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Research On Use Of Cambridge Engineering Selector (Ces4) Software In An Introductory Materials Science Course

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2005 Annual Conference


Portland, Oregon

Publication Date

June 12, 2005

Start Date

June 12, 2005

End Date

June 15, 2005



Conference Session

Integrating Materials and Manufacturing

Page Count


Page Numbers

10.1077.1 - 10.1077.11



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Paper Authors

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Chrysanthe Demetry

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NOTE: The first page of text has been automatically extracted and included below in lieu of an abstract

Research on Use of Cambridge Engineering Selector (CES4) Software in an Introductory Materials Science Course Chrysanthe Demetry Worcester Polytechnic Institute

I. Introduction

Cambridge Engineering Selector (CES4) software1 is being used in both educational and professional settings as a tool for design and material selection. Using educational versions of the software, students are able to browse a database of material attributes, learn about and compare different materials in a graphical manner, and select materials using a variety of design criteria. Integration of the software into both elementary and advanced courses has been reported to engage student interest and increase course enrollments.2 After becoming familiar with the functionality of the software, and with some knowledge of psychological type theory, I wondered whether CES4 would appeal especially to student learning styles that are sometimes underserved by the traditional approach to introducing materials science. One would expect that particular learning styles would be better served by an initial introduction to tangible applications than to the more abstract topics of material structure, and by the exploratory, non-linear approach to learning that the software offers. To date, however, it seems that no formal studies have been conducted to investigate how students interact with the software and whether it appeals to some more than others.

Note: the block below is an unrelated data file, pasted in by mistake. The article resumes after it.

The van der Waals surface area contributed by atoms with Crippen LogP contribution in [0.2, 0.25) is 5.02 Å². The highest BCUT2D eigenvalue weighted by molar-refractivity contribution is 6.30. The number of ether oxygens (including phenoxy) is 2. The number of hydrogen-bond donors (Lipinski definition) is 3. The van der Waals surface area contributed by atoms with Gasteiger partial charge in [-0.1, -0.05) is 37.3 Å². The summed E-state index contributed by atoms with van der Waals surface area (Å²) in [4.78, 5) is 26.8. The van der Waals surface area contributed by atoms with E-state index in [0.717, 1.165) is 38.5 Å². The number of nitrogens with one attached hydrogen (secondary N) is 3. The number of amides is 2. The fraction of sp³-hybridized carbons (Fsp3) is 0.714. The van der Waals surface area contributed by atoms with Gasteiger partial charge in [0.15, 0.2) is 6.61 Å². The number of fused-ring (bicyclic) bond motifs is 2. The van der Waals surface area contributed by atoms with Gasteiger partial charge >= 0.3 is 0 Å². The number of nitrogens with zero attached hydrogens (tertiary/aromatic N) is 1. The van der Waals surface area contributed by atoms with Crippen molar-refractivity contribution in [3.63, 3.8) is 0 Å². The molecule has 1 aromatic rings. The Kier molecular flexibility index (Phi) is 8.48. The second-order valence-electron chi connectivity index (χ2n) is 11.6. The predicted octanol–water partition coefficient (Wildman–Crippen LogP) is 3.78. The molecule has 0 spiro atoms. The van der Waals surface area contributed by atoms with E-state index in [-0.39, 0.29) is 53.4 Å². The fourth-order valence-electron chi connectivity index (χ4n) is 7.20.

In this research I explore student response to and utilization of CES4 software and test hypotheses about how it might be received by students with different learning styles. In a recent offering of a large enrollment introductory course, students were provided with the most basic version (Edu Level 1-2) to augment a traditional textbook. While the content and general approach of the course remained the same as previous offerings, assignments were modified to include questions that drew on CES4 in some way. In addition, students were encouraged to use the software as a resource for an optional course project. Concurrently, students’ learning styles were measured using the Myers Briggs Type Indicator (MBTI), and questionnaires were administered to probe the extent to which they used CES4 and their attitudes toward it. These results were analyzed to determine whether use of the software appeals to students who may otherwise struggle with the course because of their learning style.

II. Background on Psychological Type and Learning Styles

Many learning style models have been used successfully to predict or explain differences in student response to subject matter and to teaching and learning environments.3,4 One of the more commonly used instruments with an extensive research base is the Myers-Briggs Type Indicator (MBTI), which is based on Jungian theory of psychological type. Only a brief summary of type

Proceedings of the 2005 American Society for Engineering Education Annual Conference & Exposition Copyright  2005, American Society for Engineering Education

Demetry, C. (2005, June), Research On Use Of Cambridge Engineering Selector (Ces4) Software In An Introductory Materials Science Course Paper presented at 2005 Annual Conference, Portland, Oregon. 10.18260/1-2--14469

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